The fact that nearly a quarter of the world’s people don’t even have a light bulb is tragic. But it is even worse that we appear to be steering some of those who might help them onto potentially inefficient and counterproductive paths. I am as quick as anyone to object to people (like Bjorn Lomborg) who argue that confronting climate change robustly will come at the expense of dealing with poverty. If we don’t guard carefully against unintended side effects of our climate policies, though, that may be precisely what we do.

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  • Posted by David B. Benson

    On the contrary, those with little money simply cannot afford price jumps for petroleum based fuels. In the semitropics and tropics several different groupings have noticed the advantages of growing Jatropha for its oil. Jatropha oil can either run a slightly modified diesel engine or else be readily refined into biodiesel for an ordinary diesel engine. I know of two village (groups) in India with use one or the other of these ideas to provide a modest supply of electricity in the early night. I know of a more ambitious project in Mynamar (Burma) to provide biodiesel to heavily suppliment purchases of diesel for transportation fuel.

    In summary, the poorest can no longer afford petroleum products. Look to other sources for electricity and transpotation fuels.

    [ML: It depends strongly on the details of the particular situation. Price jumps are only unaffordable relative to non-fossil options if the prices are similar to start with. Whether that’s the case depends on the specific situation.]

  • Posted by Neha Misra

    Agree that relying on climate related funding for improving energy access is not the best strategy. The funds can provide some additional resources for the carbon benefits so generated ( which in case of distributed generation projects at micro-level like solar lanterns are not most easy to aggregate and get credits for anyhow) but that’s only one part of the larger energy access solution with many other nuts and bolts that need to be in place.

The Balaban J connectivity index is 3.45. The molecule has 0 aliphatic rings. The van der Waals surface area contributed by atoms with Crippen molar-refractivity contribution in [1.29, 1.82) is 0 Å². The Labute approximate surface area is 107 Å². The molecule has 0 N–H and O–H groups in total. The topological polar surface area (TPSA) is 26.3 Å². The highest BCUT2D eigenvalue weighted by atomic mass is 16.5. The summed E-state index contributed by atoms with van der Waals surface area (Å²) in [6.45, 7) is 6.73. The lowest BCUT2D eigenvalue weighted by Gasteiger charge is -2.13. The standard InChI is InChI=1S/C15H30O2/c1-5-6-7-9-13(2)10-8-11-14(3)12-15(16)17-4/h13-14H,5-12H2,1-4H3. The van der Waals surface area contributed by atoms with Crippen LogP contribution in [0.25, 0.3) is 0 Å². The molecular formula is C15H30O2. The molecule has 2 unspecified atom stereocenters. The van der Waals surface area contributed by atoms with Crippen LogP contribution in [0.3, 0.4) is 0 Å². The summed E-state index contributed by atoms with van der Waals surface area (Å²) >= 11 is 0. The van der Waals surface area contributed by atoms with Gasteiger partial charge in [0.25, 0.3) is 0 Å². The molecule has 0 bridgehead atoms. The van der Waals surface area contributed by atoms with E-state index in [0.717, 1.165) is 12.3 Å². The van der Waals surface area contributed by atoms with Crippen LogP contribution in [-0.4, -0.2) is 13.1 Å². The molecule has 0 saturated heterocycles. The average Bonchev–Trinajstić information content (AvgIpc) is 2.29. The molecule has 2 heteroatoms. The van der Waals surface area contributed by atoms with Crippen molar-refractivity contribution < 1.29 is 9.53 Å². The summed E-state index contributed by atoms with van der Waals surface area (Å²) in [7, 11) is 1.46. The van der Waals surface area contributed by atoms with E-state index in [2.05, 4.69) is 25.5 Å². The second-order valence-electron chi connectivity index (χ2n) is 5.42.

Don’t quite agree about small scale diesel generators and small oil burning power plants to be the best bet in the long run for any case for rural electrification really. For one, as David rightly points out – the poor can’t afford the rising cost of petroleum. Solar Sister works with communities across Africa to provide them with portable solar lighting and mobile phone charging solution ( their very first step to the clean energy ladder as humble as that may be). We hear from communities every day how kerosene is not even within their reach now due to rising costs.Using Diesel or other petroleum based products like kerosene is not only a matter of the contribution to the global CO2 emissions but also of public health. According to the World Health Organization, Indoor air pollution due to use of kerosene lanterns and other fuel based lighting sources, for example, is the cause of millions of deaths each year -one in every 20 seconds according to one WHO estimate. So I think it is important to keep all these costs in mind. Renewable energy solutions – portable solar products for starters do make sense ( economic, environment, health) to bring light to those who don’t even have a basic light bulb. Ofcourse, there is no one silver bullet and long term sustainability depends on a diversified basket of energy solutions which can be affordable, reliable and good for health of both planet and people!